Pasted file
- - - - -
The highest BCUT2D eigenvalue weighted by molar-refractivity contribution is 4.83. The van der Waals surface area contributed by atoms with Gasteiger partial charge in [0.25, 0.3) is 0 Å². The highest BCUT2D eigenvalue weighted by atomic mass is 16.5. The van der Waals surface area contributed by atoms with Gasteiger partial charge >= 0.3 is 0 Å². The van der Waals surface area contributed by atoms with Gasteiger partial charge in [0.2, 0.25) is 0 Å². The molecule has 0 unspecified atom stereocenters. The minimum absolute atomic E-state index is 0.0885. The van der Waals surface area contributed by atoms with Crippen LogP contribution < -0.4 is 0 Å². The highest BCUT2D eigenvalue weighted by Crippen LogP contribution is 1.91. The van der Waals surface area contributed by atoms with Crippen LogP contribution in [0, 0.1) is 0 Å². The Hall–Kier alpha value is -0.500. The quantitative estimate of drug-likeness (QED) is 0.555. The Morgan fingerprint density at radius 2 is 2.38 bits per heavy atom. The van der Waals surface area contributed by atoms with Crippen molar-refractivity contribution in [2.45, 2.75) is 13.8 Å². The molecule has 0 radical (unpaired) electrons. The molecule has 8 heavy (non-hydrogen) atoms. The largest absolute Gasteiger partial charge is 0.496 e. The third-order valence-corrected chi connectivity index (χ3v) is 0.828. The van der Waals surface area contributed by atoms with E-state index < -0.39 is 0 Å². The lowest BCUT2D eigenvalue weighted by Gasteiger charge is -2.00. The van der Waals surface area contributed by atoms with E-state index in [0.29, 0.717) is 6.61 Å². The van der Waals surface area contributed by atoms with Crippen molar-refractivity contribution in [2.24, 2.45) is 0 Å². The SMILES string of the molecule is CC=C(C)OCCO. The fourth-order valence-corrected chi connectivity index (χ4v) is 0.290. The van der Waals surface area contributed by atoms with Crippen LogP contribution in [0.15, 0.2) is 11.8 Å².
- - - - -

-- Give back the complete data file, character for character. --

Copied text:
The highest BCUT2D eigenvalue weighted by molar-refractivity contribution is 4.83. The van der Waals surface area contributed by atoms with Gasteiger partial charge in [0.25, 0.3) is 0 Å². The highest BCUT2D eigenvalue weighted by atomic mass is 16.5. The van der Waals surface area contributed by atoms with Gasteiger partial charge >= 0.3 is 0 Å². The van der Waals surface area contributed by atoms with Gasteiger partial charge in [0.2, 0.25) is 0 Å². The molecule has 0 unspecified atom stereocenters. The minimum absolute atomic E-state index is 0.0885. The van der Waals surface area contributed by atoms with Crippen LogP contribution < -0.4 is 0 Å². The highest BCUT2D eigenvalue weighted by Crippen LogP contribution is 1.91. The van der Waals surface area contributed by atoms with Crippen LogP contribution in [0, 0.1) is 0 Å². The Hall–Kier alpha value is -0.500. The quantitative estimate of drug-likeness (QED) is 0.555. The Morgan fingerprint density at radius 2 is 2.38 bits per heavy atom. The van der Waals surface area contributed by atoms with Crippen molar-refractivity contribution in [2.45, 2.75) is 13.8 Å². The molecule has 0 radical (unpaired) electrons. The molecule has 8 heavy (non-hydrogen) atoms. The largest absolute Gasteiger partial charge is 0.496 e. The third-order valence-corrected chi connectivity index (χ3v) is 0.828. The van der Waals surface area contributed by atoms with E-state index < -0.39 is 0 Å². The lowest BCUT2D eigenvalue weighted by Gasteiger charge is -2.00. The van der Waals surface area contributed by atoms with E-state index in [0.29, 0.717) is 6.61 Å². The van der Waals surface area contributed by atoms with Crippen molar-refractivity contribution in [2.24, 2.45) is 0 Å². The SMILES string of the molecule is CC=C(C)OCCO. The fourth-order valence-corrected chi connectivity index (χ4v) is 0.290. The van der Waals surface area contributed by atoms with Crippen LogP contribution in [0.15, 0.2) is 11.8 Å².